The Electric Reliability Council of Texas (ERCOT) introduced wholesale market competition in 1996, following the organizational change of ERCOT from a pure reliability council to an independent...
Bench Report: Top Ten Legal Decisions of 2010
2010 Law & Lawyers Report
Plans to Reduce interstate Transport of Fine Particulate Matter and Ozone, EPA R.I.N. 2060-AP50, issued July 6, 2010, 75 Fed. Reg. 45,210, Aug. 2, 2010.)
8. Violator Beware
Violations aren’t “criminalized” under FERC’s new penalty guidelines, but nor are they entirely “civil.”
Civil penalties of up to $1 million per day are nothing to sneeze at. Yet, after taking comments on a policy statement released in March, the FERC issued revised penalty guidelines in mid-September, emphasizing that it will enforce penalties based on the same factors it has always used to focus on the seriousness of a given violation: that is, the pecuniary loss or gain, the harm and risk of harm, and intent.
Also, by patterning its penalty guidelines on federal sentencing guidelines, FERC insists that it will be able to consider many of the same culpability factors it has always considered, including prior violations, involvement by senior management, efforts at compliance, self-reporting, and cooperation.
Nevertheless, FERC says that in assessing penalties for reliability violations, it will no longer attempt to assess the monetary value of resulting losses of load, but instead will measure the seriousness of a given reliability violation based upon the quantity of load lost, in megawatt-hours.
For misrepresentations or false statements, FERC will find violations only for intentional acts, or acts carried out with a reckless disregard for truth.
The modified penalty guidelines will apply to all future violations and any pending investigation where FERC’s enforcement staff hasn’t entered into settlement negotiations. (Enforcement of Statutes, Orders, Rules and Regulations, Docket No. PL10-4, Sept. 17, 2010, 132 FERC ¶61,216.)
9. Greenhouse Two-Step
EPA’s “Tailoring Rule” Begins GHG Control with the Biggest Emitter s.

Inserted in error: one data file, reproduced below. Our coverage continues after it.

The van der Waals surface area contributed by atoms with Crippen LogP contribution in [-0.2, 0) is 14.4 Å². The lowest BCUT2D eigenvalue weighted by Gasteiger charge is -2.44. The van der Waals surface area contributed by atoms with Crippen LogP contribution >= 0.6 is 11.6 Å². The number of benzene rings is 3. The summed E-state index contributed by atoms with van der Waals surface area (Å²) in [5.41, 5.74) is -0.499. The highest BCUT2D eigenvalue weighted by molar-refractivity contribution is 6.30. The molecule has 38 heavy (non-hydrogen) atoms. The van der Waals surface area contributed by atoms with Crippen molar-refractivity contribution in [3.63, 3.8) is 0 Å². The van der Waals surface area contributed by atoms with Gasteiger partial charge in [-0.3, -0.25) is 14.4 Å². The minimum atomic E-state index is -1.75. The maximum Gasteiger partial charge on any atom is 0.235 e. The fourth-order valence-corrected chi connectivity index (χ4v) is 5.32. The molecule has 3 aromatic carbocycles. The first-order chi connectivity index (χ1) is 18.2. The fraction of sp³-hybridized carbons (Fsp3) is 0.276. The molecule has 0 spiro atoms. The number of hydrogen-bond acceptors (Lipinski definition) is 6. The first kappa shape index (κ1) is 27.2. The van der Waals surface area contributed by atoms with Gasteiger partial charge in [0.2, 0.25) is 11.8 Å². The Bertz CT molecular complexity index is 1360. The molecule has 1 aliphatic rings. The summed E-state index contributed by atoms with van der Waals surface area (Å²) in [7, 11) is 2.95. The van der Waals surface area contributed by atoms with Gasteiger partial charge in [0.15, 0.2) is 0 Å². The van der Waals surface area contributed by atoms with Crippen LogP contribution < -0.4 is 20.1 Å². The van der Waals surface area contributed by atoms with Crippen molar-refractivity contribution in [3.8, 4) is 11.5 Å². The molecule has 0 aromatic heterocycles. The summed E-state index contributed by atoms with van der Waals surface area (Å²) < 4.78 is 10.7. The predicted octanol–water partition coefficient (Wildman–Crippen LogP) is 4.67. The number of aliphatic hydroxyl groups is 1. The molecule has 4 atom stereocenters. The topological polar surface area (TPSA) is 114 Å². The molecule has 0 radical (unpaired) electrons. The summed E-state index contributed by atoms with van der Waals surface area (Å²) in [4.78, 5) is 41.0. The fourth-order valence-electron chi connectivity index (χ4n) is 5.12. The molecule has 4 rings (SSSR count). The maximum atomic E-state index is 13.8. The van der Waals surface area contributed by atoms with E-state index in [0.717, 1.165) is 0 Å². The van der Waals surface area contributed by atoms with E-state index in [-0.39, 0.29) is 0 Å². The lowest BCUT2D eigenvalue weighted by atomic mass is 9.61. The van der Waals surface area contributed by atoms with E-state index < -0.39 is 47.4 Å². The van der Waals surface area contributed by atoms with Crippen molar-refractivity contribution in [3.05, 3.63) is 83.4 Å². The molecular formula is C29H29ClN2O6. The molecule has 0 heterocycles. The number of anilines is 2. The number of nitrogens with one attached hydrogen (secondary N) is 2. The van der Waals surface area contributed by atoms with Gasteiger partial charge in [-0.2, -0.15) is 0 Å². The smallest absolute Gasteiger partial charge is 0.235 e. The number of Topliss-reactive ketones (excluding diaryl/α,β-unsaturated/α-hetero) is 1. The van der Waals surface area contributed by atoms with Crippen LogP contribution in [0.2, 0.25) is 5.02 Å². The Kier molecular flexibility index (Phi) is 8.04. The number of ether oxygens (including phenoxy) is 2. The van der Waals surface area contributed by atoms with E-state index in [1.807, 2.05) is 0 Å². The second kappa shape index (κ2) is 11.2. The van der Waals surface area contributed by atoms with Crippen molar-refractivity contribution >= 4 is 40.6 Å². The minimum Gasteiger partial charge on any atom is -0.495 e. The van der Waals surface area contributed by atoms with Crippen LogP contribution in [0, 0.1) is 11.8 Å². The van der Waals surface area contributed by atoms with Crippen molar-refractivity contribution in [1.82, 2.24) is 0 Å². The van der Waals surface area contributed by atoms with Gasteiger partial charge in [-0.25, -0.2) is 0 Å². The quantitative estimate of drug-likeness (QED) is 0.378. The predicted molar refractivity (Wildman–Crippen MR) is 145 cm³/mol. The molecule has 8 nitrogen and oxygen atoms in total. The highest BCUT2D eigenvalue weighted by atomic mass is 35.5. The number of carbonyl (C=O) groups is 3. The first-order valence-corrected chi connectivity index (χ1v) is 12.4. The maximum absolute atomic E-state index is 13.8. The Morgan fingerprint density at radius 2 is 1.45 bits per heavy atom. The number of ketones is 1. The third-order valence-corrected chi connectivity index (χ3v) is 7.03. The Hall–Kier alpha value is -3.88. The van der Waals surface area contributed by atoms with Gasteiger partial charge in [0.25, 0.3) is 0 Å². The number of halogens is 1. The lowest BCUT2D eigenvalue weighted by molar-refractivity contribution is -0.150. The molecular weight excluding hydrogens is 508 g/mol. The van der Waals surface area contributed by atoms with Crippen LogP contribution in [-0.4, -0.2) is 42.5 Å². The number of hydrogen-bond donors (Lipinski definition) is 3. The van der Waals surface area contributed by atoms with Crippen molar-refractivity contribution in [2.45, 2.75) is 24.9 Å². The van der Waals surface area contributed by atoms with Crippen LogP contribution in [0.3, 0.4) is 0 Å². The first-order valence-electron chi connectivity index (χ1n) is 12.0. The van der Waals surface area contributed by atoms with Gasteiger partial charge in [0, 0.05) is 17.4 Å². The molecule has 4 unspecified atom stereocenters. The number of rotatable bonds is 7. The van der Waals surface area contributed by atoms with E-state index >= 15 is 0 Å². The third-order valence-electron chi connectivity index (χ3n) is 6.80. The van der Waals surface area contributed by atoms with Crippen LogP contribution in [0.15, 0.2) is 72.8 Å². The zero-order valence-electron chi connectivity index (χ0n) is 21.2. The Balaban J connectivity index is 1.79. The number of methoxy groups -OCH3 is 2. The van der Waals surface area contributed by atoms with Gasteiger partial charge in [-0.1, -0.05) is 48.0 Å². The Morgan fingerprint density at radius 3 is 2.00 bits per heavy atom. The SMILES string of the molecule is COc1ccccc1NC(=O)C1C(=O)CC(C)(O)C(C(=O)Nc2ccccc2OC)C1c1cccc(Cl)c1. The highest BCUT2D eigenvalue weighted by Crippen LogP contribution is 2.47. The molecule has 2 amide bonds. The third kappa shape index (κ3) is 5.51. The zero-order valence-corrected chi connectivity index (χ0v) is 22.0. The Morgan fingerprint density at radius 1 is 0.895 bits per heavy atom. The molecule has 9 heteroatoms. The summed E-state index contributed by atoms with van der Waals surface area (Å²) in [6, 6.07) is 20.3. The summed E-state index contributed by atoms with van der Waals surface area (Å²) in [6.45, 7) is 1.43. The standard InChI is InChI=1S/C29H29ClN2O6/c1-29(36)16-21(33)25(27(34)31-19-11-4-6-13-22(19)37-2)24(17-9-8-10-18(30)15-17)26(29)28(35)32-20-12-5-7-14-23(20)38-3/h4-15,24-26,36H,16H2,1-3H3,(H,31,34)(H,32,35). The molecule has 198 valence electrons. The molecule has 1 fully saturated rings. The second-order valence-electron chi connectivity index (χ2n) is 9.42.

In an odd twist, the EPA says its greenhouse gas (GHG) “Tailoring” rule, issued in May, represents regulatory relief for small-scale emitters that otherwise would be forced to comply, rather than a regulatory burden for larger-volume GHG emissions sources.
In other words, the final rule tailors the requirements of Clean Air Act permitting programs to limit the number of facilities that otherwise would be covered.
Without such tailoring, says EPA, the New Source Review (NSR) Prevention of Significant Deterioration (PSD) and Title V requirements that would apply as of Jan. 2, 2011—as triggered by emissions rates at the 100 or 250 ton-per-year levels stated in the Clean Air Act —would simply overwhelm the resources of permitting authorities and severely impair the functioning of the programs. Thus, the EPA has designed a two-step phase-in program.
In Step One, covering Jan. 2 through June 30, 2011, NSR PSD permitting for greenhouse gas emissions will be triggered only by those newly constructed or modified sources that post significant increases in emissions of a pollutant other than GHGs. For instance, if a project exceeds a PSD threshold for NO x or SO 2 emissions, then it also will trigger the GHG permitting process.
In Step Two, covering the two-year period July 1, 2011 to June 30, 2013, the EPA will apply NSR PSD permitting requirements to actual GHG emitters—new construction projects that emit GHG emissions of at least